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Recovering from orthopaedic surgery

Now that your hip, knee or shoulder replacement surgery is done, it's time to work on your recovery. Your schedule for the next few days will be pretty full.

Visitors are welcome, but they should plan to visit in late afternoon or evening. Your coach is encouraged to be with you as much as possible during your hospital stay. Aside from keeping you company, your coach will use this time to learn how to take care of you once you arrive home.

Here's what you can expect during your stay at Great Plains Health.

One day after surgery

Catheters, dressings and drains

Your Foley catheter will be removed early in the morning. If you don't urinate in the following sixhours, be sure to tell your nurse.

The large dressing over your incision will stay in place today, unless your surgeon requests a change.

You may have a drain that was inserted during surgery. It is secured with tape and fastened to your dressing. It's normal to see some bloody drainage. The drain will stay in place until your surgeon says it's OK to take it out, usually two days after surgery.

Getting up and moving

An occupational or physical therapist will help you get dressed in your own clothes.

With some help, you'll be able to walk to the restroom and sit up in a chair.

If you had a hip or knee replacement, a therapist will show you how to use a walker, and you'll start taking short, assisted walks in the halls. Over the next few days, you'll increase the distance you walk and work on bending your new joint. But you shouldn't walk alone. During your stay, always call for help before getting out of a bed or chair.

If you had a shoulder replacement, your arm will be immobilized. This may affect your balance. So during your stay, always call for help before getting out of a bed or chair.

Checking on your progress

Your surgeon or the surgeon’s assistant will stop by to check on your condition.

A case manager will contact you to start planning your return home.

Managing pain and preventing clots

Depending upon your progress, your IV pain medications may be replaced with oral pain medications.

Continue to do your ankle pumps throughout the day.

Two days after surgery

Getting up and moving

The staff will be in early to help you get out of bed and get dressed. You'll enjoy a good breakfast before starting the rest of your day.

Continue to do your ankle pumps throughout the day.

If you had a hip or knee replacement, your therapist may meet you for a walk before the morning group exercise class. You may even go up and down a few stairs. After your morning exercise class, you'll enjoy a group lunch with other patients and coaches. While you're eating, a short class will be given about going home. Group exercise will begin again after lunch.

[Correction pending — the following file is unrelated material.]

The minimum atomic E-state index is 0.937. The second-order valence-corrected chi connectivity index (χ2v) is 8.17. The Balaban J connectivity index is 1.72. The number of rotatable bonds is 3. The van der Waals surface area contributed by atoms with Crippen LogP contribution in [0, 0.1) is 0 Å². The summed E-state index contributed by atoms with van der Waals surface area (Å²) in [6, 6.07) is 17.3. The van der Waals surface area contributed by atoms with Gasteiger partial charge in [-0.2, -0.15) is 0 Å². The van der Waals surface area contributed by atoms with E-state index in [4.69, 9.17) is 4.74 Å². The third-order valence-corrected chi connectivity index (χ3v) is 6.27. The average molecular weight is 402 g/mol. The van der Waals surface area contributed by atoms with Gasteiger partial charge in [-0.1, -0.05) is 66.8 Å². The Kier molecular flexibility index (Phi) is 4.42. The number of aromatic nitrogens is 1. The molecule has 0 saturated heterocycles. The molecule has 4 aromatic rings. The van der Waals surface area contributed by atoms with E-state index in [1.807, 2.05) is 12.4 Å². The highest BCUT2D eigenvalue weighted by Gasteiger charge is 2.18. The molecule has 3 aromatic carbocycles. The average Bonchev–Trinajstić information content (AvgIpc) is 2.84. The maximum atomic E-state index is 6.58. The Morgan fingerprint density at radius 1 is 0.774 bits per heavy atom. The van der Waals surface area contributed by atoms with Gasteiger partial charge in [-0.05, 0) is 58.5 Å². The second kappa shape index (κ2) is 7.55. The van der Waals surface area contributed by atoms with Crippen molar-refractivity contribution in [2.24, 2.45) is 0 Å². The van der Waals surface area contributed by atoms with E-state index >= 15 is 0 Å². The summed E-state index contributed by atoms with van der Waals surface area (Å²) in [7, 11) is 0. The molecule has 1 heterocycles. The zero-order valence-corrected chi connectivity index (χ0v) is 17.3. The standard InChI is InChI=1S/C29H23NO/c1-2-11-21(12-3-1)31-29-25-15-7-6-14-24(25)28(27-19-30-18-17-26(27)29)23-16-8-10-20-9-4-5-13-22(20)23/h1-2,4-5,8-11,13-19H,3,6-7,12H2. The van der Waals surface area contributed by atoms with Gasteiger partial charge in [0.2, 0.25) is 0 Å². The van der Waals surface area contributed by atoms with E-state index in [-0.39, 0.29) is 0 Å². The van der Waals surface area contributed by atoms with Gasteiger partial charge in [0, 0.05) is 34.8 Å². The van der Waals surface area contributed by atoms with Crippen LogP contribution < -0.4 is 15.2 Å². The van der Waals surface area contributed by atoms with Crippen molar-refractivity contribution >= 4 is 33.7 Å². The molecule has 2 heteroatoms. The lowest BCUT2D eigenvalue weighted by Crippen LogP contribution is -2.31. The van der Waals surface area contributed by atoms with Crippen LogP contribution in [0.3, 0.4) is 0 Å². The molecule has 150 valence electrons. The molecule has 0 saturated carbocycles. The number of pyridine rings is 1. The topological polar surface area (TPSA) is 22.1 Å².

If you had a shoulder replacement, your therapist will visit you for daily exercises.

Dressings and drains

Your surgeon will change your dressing today, replacing it with a smaller, less bulky one.

If there is a drain attached to the dressing, it will likely be removed today, unless the surgeon asks for it to be left in place.

Checking on your progress

A pharmacist will visit you to talk about blood thinners and answer any questions you may have about your medications.

If you had a hip or knee replacement, a case manager will finalize your plans to go home and talk over any concerns you may have. Some patients are able to go home on this day. Others will stay for another night.

If you had a shoulder replacement, you should be able to go home today. A case manager will finalize your plans and talk over any concerns you may have. Nursing staff will instruct you and your coach on physical therapy, home equipment, follow-up appointments, contact numbers, restrictions and incision care.

Three days after surgery

Getting up and moving

If you're still in the hospital after a knee or hip replacement, your schedule will be pretty much the same as yesterday—except you'll walk a little further, go a little faster and climb stairs like a pro.

Going home

Before leaving the hospital, you'll be given written instructions covering things like medications, physical therapy, activity, home equipment, home health services, contact numbers and when to follow up with your surgeon.

Have a question about your hospital stay?

Call Great Plains Orthopaedics in North Platte at 308.568.3800 to speak with one of our experienced staff members.

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